Meditation and exercise can relieve teacher stress

K-12 teachers who combined meditation and aerobic exercise for as little as two hours a week early in the COVID-19 pandemic suffered less anxiety, depression and general stress, according to a Rutgers neuroscientist .

A new study in Frontiers in Human Neuroscience found that a combination of mental and physical training including meditation and aerobic exercise significantly reduced anxiety and depressive and negative thoughts among Northeastern United States teachers who participated in the study. The exercises were performed for one hour twice a week, over a period of six weeks.

“In this study, we focused on the ongoing stress and trauma that many people experienced during the first summer of the COVID-19 pandemic,” said Tracey Shortsprofessor emeritus at Department of Psychology and Collaborative Neuroscience Center to Rutgers School of Arts and Sciences-New Brunswick “It was a particularly scary time because many people were getting sick and dying and yet there were no vaccines or even much knowledge about the virus.”

“Not knowing what would happen in the next school year left teachers under extraordinary stress,” she said.

Two years later, educators across the country say a nationwide teacher shortage is in crisis. A June Gallup poll found that 44% of K-12 teachers often or always feel burnt out, compared to 30% of all other workers.

“We started the study when most primary and secondary teachers were out of school over the summer, but were growing increasingly anxious about returning to class in the fall.” , said Shorts. “They didn’t know if they could keep their students or themselves safe and feared teaching children online with little experience or support for this new form of education. For many, there are still fears.

Shors has developed MAP (mental and physical) training for people with depression, trauma and stress-related symptoms and has studied its effects on different groups, including women who have been sexually assaulted, women living with HIV and homeless women.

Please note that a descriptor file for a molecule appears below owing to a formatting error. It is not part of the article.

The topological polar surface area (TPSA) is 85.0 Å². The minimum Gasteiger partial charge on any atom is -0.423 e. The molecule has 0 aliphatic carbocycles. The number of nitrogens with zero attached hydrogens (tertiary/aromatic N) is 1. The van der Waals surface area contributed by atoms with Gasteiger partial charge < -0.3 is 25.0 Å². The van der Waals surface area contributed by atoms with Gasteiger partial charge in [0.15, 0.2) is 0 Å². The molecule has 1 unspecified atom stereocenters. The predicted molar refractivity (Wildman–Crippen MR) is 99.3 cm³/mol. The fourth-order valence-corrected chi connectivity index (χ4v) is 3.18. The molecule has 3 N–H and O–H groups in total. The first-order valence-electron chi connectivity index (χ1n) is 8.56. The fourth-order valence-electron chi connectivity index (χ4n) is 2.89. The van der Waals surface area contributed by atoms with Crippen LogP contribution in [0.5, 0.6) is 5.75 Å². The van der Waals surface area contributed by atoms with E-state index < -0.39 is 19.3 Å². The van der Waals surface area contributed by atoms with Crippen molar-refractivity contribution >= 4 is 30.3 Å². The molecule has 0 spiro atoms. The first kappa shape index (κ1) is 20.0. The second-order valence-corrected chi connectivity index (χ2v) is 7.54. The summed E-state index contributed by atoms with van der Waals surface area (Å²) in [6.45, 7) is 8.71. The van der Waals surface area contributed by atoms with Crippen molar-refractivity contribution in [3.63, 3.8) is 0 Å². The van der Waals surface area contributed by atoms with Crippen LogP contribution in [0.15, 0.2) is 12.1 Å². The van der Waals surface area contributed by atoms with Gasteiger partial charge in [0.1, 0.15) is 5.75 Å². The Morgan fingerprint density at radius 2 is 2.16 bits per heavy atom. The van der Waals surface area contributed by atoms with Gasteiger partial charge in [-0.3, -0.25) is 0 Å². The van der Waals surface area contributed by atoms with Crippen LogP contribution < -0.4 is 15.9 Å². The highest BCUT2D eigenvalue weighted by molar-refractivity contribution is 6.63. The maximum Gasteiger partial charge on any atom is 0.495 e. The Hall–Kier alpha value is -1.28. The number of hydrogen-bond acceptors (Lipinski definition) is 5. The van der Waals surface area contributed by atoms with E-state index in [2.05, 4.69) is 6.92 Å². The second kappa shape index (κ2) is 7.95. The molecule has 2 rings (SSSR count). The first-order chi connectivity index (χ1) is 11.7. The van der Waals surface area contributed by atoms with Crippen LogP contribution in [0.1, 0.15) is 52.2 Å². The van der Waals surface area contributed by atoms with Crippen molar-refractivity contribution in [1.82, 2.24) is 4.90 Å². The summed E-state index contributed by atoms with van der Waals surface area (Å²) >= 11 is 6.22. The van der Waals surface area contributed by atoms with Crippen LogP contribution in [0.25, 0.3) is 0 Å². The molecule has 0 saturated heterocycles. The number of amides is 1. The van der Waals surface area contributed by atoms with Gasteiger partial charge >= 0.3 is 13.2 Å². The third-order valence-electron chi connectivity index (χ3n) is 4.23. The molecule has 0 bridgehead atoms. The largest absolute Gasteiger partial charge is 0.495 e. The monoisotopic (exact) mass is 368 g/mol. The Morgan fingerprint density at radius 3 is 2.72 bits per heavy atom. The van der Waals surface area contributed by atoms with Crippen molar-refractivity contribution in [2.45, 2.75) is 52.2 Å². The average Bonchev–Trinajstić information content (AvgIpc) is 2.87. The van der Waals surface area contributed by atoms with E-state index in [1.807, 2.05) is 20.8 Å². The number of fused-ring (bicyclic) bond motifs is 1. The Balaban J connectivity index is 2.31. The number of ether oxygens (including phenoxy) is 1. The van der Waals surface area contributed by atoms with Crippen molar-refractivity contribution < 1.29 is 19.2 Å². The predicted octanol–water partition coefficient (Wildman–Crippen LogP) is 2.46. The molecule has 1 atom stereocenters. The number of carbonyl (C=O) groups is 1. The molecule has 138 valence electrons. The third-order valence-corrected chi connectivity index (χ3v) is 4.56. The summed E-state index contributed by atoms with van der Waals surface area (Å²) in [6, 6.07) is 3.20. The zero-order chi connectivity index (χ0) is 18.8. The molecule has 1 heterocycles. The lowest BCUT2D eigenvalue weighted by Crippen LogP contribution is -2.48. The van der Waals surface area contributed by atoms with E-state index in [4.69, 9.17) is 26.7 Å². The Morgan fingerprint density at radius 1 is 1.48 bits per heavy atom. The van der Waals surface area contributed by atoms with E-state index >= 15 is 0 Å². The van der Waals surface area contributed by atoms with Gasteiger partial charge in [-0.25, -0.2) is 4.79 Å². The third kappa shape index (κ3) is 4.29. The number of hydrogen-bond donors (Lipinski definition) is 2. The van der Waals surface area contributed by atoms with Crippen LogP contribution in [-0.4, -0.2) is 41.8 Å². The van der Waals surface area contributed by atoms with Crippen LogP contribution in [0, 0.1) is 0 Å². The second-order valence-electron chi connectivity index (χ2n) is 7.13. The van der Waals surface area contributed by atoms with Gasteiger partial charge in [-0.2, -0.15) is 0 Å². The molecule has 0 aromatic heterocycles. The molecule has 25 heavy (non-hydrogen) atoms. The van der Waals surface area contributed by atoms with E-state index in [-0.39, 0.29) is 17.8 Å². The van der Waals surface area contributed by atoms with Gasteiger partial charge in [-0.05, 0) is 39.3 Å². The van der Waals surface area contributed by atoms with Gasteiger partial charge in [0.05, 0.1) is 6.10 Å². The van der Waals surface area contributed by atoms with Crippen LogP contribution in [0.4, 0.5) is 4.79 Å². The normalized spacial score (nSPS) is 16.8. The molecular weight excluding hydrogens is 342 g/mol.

This recent study, which focused on 71 teachers, 58 who completed the mental and physical training and 13 who did not, was the first time the research was conducted virtually, with participants accessing the classroom through Zoom.

Shors and PhD student Docia Demmin started each lesson with a “brain piece” – a short piece of information about the brain that teachers could use to help them stay focused and motivated. This is followed by a simple but demanding form of meditation for 20 minutes, followed by 10 minutes of very slow walking meditation and then 30 minutes of aerobic exercise.

After six weeks, teachers reported significantly less anxiety and depression as well as fewer negative thoughts, Shors said. They reported less secondary traumatic stress, which was likely related to their worries about the pandemic and how it was affecting their students and loved ones, she said.

“They said they slept better and felt more cognitively flexible with better control over their thought processes,” Shors said. “They felt less work-related stress with greater self-compassion. Overall, this relatively short intervention improved their mental health and overall well-being.

Shors, who is the author of a book Everyday Trauma, says it’s important to understand how the brain responds to trauma – whether it’s an unexpected event like a violent attack, a car accident or a natural disaster or trauma that may last longer such as a chronic illness. a disease, discrimination or a pandemic like the one we have been facing for more than two years.

“It helps to understand how the brain reacts to these two forms of trauma and how they affect the physical structure of our brain,” Shors said. “Because once we do, we’re more likely to engage in lifestyles and activities that can lessen the damage and, in some cases, prevent it from happening in the first place.”

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